Canadian amber preserves some itsy-bitsy fuzzy fossils.
Both dinosaur and bird feathers revealing the stages of feather evolution have been found in Canadian amber, according to a report published in Science. The amber tid-bits, most less than a centimeter across, are leftovers from the “Late Cretaceous” Grassy Lake coal bed in Alberta, Canada. Paleontology graduate student1 Ryan McKellar surveyed 4000 pieces of amber and found eleven with feathery, hairy, or fuzzy inclusions.
Many evolutionists are convinced that dinosaurs evolved into birds and that some dinosaurs had feathers. Chinese fossils purported to be feathered dinosaurs have included the Sinosauropteryx with some flattened fuzz deemed by some experts to be mere collagen fibrils, the Sinornithosaurus with similar filaments in tufts but no secondary branching or hooks, and the Anchiornis with mature bird feathers similar to those on another famous bird, the Archaeopteryx. Yet between the so-called “protofeathers” on actual dinosaur fossils and the mature feathers seen on Anchiornis and other fossilized birds, evolutionists have been unable to document any evolutionary progression.
Since several sorts of fuzzy morphology appeared in the amber and the amber all came from a Late Cretaceous coal bed dated by evolutionists at about 70 Ma2—McKellar asserts that “numerous evolutionary stages were present”3 at the same time. He writes, “These fossils have disparate morphologies that span four evolutionary stages.”4 These stages are described by the “currently accepted evolutionary-developmental model for feathers.”5
“We're catching some that look to be dinosaur feathers and another set that are pretty much dead ringers for modern birds.”
“We've got feathers that look to be little filamentous hair-like feathers, we've got the same filaments bound together in clumps, and then we've got a series that are for all intents and purposes identical to modern feathers,” McKellar said. “We're catching some that look to be dinosaur feathers and another set that are pretty much dead ringers for modern birds.”6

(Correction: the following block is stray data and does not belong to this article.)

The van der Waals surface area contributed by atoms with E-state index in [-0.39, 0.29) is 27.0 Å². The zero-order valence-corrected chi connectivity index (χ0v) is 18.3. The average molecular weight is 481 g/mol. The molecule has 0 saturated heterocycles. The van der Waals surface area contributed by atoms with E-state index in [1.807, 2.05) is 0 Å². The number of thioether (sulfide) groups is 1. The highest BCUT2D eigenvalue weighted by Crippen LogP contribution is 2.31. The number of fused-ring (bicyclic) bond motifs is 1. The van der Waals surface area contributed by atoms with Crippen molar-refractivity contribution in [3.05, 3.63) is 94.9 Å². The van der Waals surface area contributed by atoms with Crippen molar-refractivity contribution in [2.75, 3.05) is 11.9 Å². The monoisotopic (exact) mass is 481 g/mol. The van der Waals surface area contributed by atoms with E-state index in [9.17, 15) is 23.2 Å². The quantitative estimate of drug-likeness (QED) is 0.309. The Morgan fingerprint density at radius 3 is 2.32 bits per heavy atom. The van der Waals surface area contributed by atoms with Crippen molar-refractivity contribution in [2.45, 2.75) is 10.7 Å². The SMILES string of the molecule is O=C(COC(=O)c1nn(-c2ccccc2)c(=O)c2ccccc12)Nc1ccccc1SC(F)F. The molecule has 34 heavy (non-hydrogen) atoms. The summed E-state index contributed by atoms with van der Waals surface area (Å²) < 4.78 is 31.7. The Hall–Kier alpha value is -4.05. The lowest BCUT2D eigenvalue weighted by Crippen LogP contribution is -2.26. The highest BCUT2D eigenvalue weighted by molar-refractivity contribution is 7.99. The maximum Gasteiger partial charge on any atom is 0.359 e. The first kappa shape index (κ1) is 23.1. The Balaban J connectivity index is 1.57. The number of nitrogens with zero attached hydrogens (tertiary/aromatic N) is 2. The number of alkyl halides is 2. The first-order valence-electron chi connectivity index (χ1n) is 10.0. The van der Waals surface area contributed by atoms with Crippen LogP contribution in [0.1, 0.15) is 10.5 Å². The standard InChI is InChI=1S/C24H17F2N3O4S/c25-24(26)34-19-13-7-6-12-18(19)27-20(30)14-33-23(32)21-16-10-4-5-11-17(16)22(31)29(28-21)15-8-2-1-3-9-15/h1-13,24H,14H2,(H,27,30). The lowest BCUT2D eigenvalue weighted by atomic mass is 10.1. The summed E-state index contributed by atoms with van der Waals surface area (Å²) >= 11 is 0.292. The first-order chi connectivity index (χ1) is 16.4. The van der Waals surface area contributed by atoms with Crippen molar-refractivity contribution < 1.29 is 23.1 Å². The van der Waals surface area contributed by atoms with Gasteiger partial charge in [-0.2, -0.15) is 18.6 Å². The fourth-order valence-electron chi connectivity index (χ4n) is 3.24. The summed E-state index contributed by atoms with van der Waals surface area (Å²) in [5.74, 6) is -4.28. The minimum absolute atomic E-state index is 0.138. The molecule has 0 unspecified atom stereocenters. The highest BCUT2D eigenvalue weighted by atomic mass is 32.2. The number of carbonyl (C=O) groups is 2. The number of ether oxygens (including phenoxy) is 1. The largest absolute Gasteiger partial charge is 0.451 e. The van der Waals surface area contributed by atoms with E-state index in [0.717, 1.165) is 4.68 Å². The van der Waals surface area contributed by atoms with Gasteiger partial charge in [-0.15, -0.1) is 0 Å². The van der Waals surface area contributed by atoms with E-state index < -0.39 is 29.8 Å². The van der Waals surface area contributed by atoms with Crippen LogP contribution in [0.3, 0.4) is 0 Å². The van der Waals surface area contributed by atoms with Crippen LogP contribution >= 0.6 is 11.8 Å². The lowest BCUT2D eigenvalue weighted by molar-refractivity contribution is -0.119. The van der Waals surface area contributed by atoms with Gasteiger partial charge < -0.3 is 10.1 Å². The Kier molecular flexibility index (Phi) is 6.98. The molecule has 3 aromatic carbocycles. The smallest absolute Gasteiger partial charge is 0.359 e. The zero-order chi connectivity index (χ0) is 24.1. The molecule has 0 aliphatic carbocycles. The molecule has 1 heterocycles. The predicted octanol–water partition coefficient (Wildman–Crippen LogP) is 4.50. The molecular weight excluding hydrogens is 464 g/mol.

The specimens resembling “stage I” and “stage II” of the hypothetical evolutionary model are simply filaments without any of the defining features of feathers. The filaments do not appear to be of plant, fungal, or mammalian origin as they have neither cell walls nor the small scales typical of mammal hair. McKellar explains, “We don't absolutely know what they are, but we're pretty sure what they're not.”7
The hollow, regularly spaced “stage I” filaments are reminiscent of the ”protofeathers” on Sinosauropteryx, although the amber specimens are significantly finer in caliber.8 The “stage II” filaments seem to be clustered in tufts but have no rachis or hooklets as feathers do. They most closely resemble the “protofeathers” associated with Sinornithosaurus, although the amber specimens lack the apparent organizational bundling observed on the Sinornithosaurus.9
The other “evolutionary” feather stages represented in the amber are parts of mature feathers commonly seen in modern flying birds and in modern diving birds. The latter have well-preserved whorls at the barbule bases, a feature which soaks up water to improve hydrodynamic efficiency. The modern-appearing flight feather parts include the same parts seen in feathers today—rachis, differentiated barbules on thick rami, interlocking barbules. Pigmentation of the modern-appearing feathers is also consistent with what we see today—“everything from white downy feathers to other birdlike feathers with grey or brown colours as well.”10